Group insurers with the ability to manage larger sum contracts from fewer funds are better positioned than most to grow in the continually evolving market, according to actuarial consultancy, Rice Warner.
In a new analysis, released this month, the consultancy has pointed to its latest Wholesale Insurance Market report to outline what it sees as underlying structural tensions - the biggest insurers getting bigger, operating on decreasing profit margins and seeking to service heightened claims, pricing and product demands from the underlying funds.
"The significance of scale in the wholesale risk insurance market cannot be underestimated," the analysis said.
"To put the market in perspective, the wholesale segment accounts for a third of risk insurance policies by revenue sold in Australia, and over half of the market (55 per cent) in terms of the cover provided to Australians via their superannuation fund.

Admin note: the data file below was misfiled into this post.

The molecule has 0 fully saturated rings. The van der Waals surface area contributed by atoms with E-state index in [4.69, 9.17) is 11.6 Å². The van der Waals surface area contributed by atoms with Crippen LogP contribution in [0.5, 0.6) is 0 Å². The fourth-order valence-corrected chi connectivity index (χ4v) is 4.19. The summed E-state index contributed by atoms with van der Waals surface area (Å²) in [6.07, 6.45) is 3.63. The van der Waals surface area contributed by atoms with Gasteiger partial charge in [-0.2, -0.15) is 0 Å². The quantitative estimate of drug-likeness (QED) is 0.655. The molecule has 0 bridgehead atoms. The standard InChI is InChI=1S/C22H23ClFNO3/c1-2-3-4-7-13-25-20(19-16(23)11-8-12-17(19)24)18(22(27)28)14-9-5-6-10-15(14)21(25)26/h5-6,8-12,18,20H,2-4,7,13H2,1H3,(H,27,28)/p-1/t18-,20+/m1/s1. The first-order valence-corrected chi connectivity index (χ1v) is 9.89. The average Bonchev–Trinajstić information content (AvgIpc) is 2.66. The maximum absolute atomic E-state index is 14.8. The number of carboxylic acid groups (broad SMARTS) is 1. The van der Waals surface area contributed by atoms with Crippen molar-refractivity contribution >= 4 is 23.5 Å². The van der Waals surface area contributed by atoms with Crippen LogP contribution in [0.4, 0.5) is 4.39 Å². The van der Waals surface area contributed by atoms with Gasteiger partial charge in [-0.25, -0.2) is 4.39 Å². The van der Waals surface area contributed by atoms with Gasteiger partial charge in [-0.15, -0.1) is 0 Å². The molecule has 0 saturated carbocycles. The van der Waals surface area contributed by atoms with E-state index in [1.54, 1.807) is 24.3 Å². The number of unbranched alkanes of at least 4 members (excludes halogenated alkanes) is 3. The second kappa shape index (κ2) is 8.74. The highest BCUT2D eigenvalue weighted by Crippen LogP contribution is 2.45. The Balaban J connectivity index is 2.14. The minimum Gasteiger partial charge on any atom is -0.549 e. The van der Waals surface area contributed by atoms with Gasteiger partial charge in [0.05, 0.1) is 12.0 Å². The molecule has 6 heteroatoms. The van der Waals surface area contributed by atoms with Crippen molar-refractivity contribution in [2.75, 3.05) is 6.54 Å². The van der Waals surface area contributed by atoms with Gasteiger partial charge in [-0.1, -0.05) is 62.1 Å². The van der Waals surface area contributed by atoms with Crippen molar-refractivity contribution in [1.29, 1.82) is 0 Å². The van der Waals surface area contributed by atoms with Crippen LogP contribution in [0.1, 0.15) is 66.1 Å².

"In a nation of underinsured citizens, many owe what risk cover they have (including for example life insurance, trauma and income protection policies) to their superannuation fund membership. Around 12 million Australian fund accounts are insured via this wholesale means."
The analysis said that, in revenue terms, the wholesale (otherwise known as group) risk market represents a "healthy $5 billion annual segment" but notes that "the market sustains just a small and shrinking number of product manufacturers".
"The wholesale insurance game has become one of scale, as manufacturers develop the required infrastructure to support new client needs. This, coupled with the merger trend amongst superannuation funds, means those insurers with the capability to manage larger sum contracts from fewer funds are best positioned," it said.